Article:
Today, Corn Commentary offers a guest post from blogger Sara Ross, a CommonGround Iowa volunteer. Ross, along with 85 volunteers in 15 states, is participating in a movement that looks to open a conversation between the women who grow food and those why purchase it.
CommonGround was formed by the National Corn Growers Association, the United Soybean Board and their state affiliates to provide our nation’s female farmers with opportunities to connect with their urban and suburban counterparts on an issue important to all of them – the food they feed their families.
Yes, high fructose corn syrup will be present on Valentine’s Day in many of your candies and soft drinks. Not to worry though! In this post I’m going to clear up some common myths and misconceptions about this hot topic. Misconception 1: High fructose corn syrup is bad for you.
Answer: High fructose corn syrup has almost the same composition as table sugar, honey and fruit juices like grape and apple. “When high fructose corn syrup and sugar are absorbed into our bloodstream, the two are indistinguishable by the body,” Joan Salge Blake, M.S., R.D., L.D.N. Sugar is sugar and all of it should be consumed in moderation.
Misconception 2: High fructose corn syrup is not natural.
Answer: This is not true. HFCS is made from corn, a naturally occurring food. It contains no artificial or synthetic ingredients or color additives. It also meets the U.S. Food and Drug Administration’s requirements for use of the term “natural.”
Misconception 3: High fructose corn syrup is causing wide-spread obesity in the United States.
Answer: In 2008 the American Medical Association (AMA) concluded that HFCS does not appear to contribute more to obesity than any other caloric sweeteners. “At this time there is insufficient evidence to restrict the use of high fructose syrup or label products that contain it with a warning,” said AMA Board Member William Dolan, MD. “We do recommend consumers limit the amount of all added caloric sweeteners to no more than 32 grams of sugar daily based on a 2,000 calorie diet in accordance with the Dietary Guidelines for Americans.”
“The real issue is not high fructose corn syrup. It’s that we’ve forgotten what a real serving size is. We have to eat less of everything,”stated David Klurfeld, Ph.D, from the Agricultural Research Service at the USDA.
Misconception 4: High fructose corn syrup is used only as a sweetener in food and beverages.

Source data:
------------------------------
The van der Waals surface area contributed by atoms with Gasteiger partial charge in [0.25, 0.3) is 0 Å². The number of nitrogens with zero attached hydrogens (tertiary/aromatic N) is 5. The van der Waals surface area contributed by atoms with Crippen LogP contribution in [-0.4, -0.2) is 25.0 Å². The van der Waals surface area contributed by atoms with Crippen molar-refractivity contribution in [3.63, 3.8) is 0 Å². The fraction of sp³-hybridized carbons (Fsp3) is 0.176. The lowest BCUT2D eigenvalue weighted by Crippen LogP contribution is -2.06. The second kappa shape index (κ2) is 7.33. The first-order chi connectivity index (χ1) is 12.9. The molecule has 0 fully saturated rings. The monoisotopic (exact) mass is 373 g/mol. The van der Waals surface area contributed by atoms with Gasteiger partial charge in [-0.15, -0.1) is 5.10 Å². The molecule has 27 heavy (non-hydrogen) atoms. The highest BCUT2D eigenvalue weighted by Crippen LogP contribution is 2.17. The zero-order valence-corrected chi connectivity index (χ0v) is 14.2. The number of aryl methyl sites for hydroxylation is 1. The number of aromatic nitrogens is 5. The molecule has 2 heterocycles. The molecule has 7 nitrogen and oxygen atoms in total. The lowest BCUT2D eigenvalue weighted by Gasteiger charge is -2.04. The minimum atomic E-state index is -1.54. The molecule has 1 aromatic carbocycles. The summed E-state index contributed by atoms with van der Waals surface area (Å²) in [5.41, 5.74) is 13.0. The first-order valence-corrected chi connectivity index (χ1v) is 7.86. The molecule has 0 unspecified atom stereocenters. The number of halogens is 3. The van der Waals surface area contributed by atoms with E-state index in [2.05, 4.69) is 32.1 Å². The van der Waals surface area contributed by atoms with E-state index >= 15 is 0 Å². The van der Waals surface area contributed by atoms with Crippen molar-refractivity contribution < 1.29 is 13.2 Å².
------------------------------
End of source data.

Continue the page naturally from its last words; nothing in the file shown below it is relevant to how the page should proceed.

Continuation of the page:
Answer: HFCS is a popular ingredient for many manufacturers. Here are some of the ways it is used:
- As a liquid, it is easily incorporated into beverages and also stays in solution better— making a higher quality product.
- As a form of invert sugar, fructose combines with protein in the presence of heat to give browning—toasted bread is an example. Because it has a higher amount of fructose, HFCS provides better browning in baked products.
- Using HFCS instead of granular sugar helps lock in moisture in baked products. This extends shelf life by keeping the baked product fresher for a longer time period. This same moistness also gives cookies and snack bars a softer texture.
- Because it is a syrup (rather than granules), the fructose and glucose molecules do not form undesired crystals in candies and ice cream—giving those foods a smoother mouth feel and a more desirable product.
- HFCS contributes thickness, or viscosity, to condiments and salad dressings.
When doing some research on candy companies and what their stances are about HFCS, I found thatThe Hershey Company says this, “The Hershey Company uses a variety of sweeteners to deliver products with well-known tastes and textures while maintaining our high quality standards. Different types of sweeteners are better suited for different types of products. High fructose corn syrup, although used sparingly, provides better functional properties in selected products.”
When I looked to Pepsi Co to see what their stance is on HFCS I found that they say, “HFCS and table sugar have the same calories and sweetness so the decision to use one or the other is based on a variety of other factors. For example, HFCS is an easier ingredient to work with because it is a liquid. It also costs less than table sugar which helps us keep the cost of our products down for consumers. However, since some consumers prefer beverages sweetened with table sugar, we give people choices in the different products we make.”
With all this information about HFCS, just remember that sugar is sugar and while eating candy on Valentine’s Day, moderation is the key!
This post originally ran on the blog Sara’s House HD.
To learn more about the CommonGround program or connect with it through social media, click here.